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Last Updated on May 5, 2015, by eNotes Editorial. Word Count: 327

“Remembrance” is one of Brontë’s well-known poems, one originally from the world of Gondal that Brontë created with her sister Anne at a young age. This poem is an elegy, a sorrowful lament for the dead. Queen Rosina Alcona speaks directly to her lost love, the emperor Julius Brenzaida, fifteen...

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“Remembrance” is one of Brontë’s well-known poems, one originally from the world of Gondal that Brontë created with her sister Anne at a young age. This poem is an elegy, a sorrowful lament for the dead. Queen Rosina Alcona speaks directly to her lost love, the emperor Julius Brenzaida, fifteen years after his assassination, in yearning that does not recognize the limits of time and space. Such an emotional state is typical in Brontë’s poems, as is the simplicity and earnestness of the lines. The key feature of her style is repetition:

Cold in the earth—and the deep snow piled above thee!Far, far removed, cold in the dreary grave!Have I forgot, my Only Love, to love thee,Severed at last by Time’s all-severing wave?

Brontë repeats single words, such as “cold,” throughout the poem, insisting on their effect, but only subtly. When the repetition occurs in each line (“cold,” “far,” “love,” and “sever”), a resonance is established that expresses the unfilled span of fifteen years through which the speaker’s words must travel.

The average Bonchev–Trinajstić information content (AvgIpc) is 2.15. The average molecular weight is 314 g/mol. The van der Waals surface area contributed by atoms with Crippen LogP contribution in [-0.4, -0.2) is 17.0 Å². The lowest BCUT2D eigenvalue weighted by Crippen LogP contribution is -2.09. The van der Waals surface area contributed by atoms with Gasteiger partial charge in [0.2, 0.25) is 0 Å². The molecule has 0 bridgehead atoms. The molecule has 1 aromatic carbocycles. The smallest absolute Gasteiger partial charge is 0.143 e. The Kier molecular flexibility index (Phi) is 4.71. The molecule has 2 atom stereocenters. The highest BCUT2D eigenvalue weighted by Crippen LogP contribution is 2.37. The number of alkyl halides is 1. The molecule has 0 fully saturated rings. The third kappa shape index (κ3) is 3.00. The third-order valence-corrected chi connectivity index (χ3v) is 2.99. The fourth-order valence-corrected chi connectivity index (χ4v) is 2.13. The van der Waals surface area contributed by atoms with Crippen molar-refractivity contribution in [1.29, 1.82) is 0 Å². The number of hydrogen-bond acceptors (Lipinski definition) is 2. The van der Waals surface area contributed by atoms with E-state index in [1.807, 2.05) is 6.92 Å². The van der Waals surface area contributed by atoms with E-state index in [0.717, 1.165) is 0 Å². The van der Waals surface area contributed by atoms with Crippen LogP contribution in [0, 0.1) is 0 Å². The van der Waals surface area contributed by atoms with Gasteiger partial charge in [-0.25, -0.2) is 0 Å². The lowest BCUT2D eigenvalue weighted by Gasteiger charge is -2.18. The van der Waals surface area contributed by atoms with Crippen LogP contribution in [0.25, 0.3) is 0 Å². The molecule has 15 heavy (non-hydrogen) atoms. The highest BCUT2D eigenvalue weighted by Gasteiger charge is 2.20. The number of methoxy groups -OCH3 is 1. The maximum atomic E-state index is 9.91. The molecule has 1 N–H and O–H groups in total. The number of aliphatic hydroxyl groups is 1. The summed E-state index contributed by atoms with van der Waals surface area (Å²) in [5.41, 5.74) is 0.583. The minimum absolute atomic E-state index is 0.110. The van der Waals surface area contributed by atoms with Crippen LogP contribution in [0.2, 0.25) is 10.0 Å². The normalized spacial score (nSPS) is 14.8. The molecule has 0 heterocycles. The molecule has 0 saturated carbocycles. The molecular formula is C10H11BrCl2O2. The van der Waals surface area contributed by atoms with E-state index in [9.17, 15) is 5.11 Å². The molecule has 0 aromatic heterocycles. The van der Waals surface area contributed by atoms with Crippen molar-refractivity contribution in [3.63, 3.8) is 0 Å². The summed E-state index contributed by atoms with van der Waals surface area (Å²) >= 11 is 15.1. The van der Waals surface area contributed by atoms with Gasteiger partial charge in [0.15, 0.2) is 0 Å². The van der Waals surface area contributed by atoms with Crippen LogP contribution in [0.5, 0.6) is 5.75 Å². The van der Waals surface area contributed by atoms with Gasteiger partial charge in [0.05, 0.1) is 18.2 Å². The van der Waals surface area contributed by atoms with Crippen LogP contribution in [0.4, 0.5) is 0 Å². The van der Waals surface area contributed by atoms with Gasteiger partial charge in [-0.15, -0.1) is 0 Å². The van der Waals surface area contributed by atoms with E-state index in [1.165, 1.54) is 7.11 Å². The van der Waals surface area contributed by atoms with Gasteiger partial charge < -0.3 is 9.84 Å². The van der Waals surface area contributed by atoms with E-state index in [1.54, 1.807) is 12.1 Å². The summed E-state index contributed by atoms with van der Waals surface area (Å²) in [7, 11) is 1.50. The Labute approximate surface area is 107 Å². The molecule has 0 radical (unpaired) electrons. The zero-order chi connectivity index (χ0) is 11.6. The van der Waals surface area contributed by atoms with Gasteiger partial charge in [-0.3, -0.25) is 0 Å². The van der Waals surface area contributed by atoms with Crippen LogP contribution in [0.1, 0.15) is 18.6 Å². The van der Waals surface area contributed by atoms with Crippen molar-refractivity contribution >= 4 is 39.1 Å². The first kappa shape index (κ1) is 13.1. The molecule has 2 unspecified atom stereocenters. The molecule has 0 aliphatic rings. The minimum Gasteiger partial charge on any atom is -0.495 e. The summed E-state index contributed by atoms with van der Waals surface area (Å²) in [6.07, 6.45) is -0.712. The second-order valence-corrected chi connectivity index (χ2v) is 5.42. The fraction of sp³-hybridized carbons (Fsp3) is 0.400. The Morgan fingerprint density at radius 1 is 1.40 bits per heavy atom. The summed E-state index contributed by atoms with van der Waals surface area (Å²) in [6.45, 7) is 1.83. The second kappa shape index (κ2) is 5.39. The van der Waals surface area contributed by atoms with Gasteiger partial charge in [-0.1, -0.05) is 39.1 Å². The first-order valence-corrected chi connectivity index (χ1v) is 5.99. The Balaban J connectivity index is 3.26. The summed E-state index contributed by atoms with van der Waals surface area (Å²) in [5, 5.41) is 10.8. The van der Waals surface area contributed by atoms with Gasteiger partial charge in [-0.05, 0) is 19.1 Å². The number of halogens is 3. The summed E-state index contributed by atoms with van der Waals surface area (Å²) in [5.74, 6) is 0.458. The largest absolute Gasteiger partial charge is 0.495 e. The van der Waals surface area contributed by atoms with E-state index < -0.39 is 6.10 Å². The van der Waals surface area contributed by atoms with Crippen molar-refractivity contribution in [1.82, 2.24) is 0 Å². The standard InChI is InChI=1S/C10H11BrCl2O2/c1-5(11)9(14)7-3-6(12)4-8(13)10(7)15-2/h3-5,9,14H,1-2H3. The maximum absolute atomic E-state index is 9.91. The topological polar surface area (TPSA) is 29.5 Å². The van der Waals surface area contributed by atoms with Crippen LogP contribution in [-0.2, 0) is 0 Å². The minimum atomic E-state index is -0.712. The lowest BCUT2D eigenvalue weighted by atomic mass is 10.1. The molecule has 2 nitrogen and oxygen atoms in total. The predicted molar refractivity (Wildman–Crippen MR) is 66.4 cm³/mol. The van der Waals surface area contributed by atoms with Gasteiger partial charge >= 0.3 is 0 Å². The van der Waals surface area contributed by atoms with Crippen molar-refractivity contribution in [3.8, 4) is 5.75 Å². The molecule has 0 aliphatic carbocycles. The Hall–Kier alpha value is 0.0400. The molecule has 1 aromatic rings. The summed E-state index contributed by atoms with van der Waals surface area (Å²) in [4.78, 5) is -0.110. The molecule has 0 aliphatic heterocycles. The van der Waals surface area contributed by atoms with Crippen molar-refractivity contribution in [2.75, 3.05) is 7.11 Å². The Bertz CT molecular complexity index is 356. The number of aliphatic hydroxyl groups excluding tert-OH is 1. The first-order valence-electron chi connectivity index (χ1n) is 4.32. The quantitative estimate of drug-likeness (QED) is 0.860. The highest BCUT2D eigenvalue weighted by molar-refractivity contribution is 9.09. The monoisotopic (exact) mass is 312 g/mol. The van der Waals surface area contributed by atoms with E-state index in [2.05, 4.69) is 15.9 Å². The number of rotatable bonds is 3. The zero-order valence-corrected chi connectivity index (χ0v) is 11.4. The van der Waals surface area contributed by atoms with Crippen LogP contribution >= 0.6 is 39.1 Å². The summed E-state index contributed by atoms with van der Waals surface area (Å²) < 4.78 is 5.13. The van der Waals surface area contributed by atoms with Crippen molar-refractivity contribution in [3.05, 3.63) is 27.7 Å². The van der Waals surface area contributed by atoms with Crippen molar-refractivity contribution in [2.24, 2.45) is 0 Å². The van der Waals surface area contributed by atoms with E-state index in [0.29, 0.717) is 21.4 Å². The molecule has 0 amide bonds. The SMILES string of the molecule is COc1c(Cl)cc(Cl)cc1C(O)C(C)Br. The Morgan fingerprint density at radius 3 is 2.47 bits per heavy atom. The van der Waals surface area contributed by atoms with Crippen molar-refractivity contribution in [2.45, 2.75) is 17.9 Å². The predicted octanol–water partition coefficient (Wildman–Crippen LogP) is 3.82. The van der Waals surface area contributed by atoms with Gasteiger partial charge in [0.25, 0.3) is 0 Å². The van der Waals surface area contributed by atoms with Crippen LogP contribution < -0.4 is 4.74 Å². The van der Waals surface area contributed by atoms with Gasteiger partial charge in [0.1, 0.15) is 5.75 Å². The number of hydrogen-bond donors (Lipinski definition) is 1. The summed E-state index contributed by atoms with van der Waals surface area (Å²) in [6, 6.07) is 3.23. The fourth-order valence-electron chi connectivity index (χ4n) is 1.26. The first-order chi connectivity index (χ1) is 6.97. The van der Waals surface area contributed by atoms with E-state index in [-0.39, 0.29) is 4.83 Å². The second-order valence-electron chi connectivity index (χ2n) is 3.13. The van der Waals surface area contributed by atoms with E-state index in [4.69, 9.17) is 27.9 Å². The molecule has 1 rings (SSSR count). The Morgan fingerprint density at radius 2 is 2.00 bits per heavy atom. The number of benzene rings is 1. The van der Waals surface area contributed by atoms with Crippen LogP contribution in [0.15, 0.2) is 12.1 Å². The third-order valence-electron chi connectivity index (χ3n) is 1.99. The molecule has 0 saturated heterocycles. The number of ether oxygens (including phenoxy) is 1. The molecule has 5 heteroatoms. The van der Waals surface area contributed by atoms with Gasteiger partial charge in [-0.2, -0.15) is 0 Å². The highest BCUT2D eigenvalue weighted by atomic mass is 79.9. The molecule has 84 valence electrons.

Brontë also uses assonance, the less obvious repetition of vowel sounds, as in the second stanza line, “Over the mountains, on that northern shore.” She uses alliteration to unify the speaker’s experience of life and death, sorrow and joy, as well. In the sixth stanza, “days of golden dreams” are tied to the “despair [that] was powerless to destroy” by strong consonant alliteration. To further the emotional effect of joy turned to sorrow, “destroy” is rhymed with “joy” in the last line of the stanza.

The pauses that occur at the ends of the lines are unusually long. This effect certainly adds to the resonance and feeling of words that must travel a long way, perhaps never reaching the listener except by the web of quiet persistence that exists in repetition. This is the memorableness of Brontë’s poems, that they linger like faint strains of music.

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